Newspaper article THE JOURNAL RECORD

Ethanol Has Its Ups and Downs in First Year Offered in Oklahoma

Newspaper article THE JOURNAL RECORD

Ethanol Has Its Ups and Downs in First Year Offered in Oklahoma

Article excerpt

Ethanol occasionally gets a bad name, and the head of the state's gas marketing association says it's undeserved.

Vance McSpadden, executive director of the Oklahoma Petroleum Markets and Convenience Store Association, said ethanol sales in Oklahoma began less than a year ago in Tulsa and it's spreading out for the simple reason that it's less expensive.

"Ethanol supposedly yields less mileage, but I have a Ford Explorer and I'm getting the same mileage per gallon," McSpadden said. "The difference would be negligible if you saw any at all. It depends on the driving habits and a lot of things. One thing to remember is it's here and I don't know if it's going to go away."

Ethanol didn't have the smoothest arrival, said Chuck Mai, public affairs director of AAA Oklahoma.

"It made its debut in Oklahoma to no fanfare whatsoever," Mai said. "We didn't know until customers brought it to our attention. When they went into their gas station to ask, they'd know. There were no signs on pumps at that time."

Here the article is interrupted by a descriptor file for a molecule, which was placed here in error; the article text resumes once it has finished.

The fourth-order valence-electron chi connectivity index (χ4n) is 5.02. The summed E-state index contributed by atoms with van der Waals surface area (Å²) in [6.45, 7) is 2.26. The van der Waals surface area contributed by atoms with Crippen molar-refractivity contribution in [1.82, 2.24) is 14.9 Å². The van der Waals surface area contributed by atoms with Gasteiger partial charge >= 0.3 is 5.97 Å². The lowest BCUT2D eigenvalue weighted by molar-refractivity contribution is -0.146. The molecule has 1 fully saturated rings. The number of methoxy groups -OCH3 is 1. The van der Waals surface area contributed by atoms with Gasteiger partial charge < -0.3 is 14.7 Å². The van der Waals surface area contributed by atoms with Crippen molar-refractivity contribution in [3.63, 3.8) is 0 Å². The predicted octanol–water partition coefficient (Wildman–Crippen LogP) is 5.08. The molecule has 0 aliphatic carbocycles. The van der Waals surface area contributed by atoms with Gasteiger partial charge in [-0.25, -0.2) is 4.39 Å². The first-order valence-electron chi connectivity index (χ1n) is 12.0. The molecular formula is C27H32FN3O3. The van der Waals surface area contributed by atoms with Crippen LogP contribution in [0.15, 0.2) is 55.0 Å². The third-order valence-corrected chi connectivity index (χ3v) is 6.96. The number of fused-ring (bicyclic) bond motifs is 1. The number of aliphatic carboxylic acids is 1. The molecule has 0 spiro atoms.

Mai said some AAA members called in last year and said they'd had lower gas mileage.

Stations are now required to have a decal on their gas pumps if ethanol is used.

The difference in ethanol and 100-percent gas efficiency is arguable.

The price in each is not.

Ethanol has consistently been more than a dime less than his pure counterpart. That's the lure, particularly in the times of high fuel prices.

Entering the weekend, regular unleaded in the state had dropped to $3.94, a cent less than Thursday, according to AAA's survey. The all-time state record was set on Wednesday when gas reached $3.955.

Since then, the average price of gas in Oklahoma City dropped 2 cents to $3.88, and Tulsa averaged $3.92, the same as Thursday.

Gas prices have bounced around as much as crude oil prices, McSpadden said.

"We've seen gas jump 10 cents in a day," he said. "It's going to fluctuate because it's a commodity. It really just depends on what day you buy it."

McSpadden said ethanol has had mixed results.

"Some people say it's a wash with the mileage and all that," he said. "Some people think it's going to hurt their car. It isn't, unless it's a very old car. …

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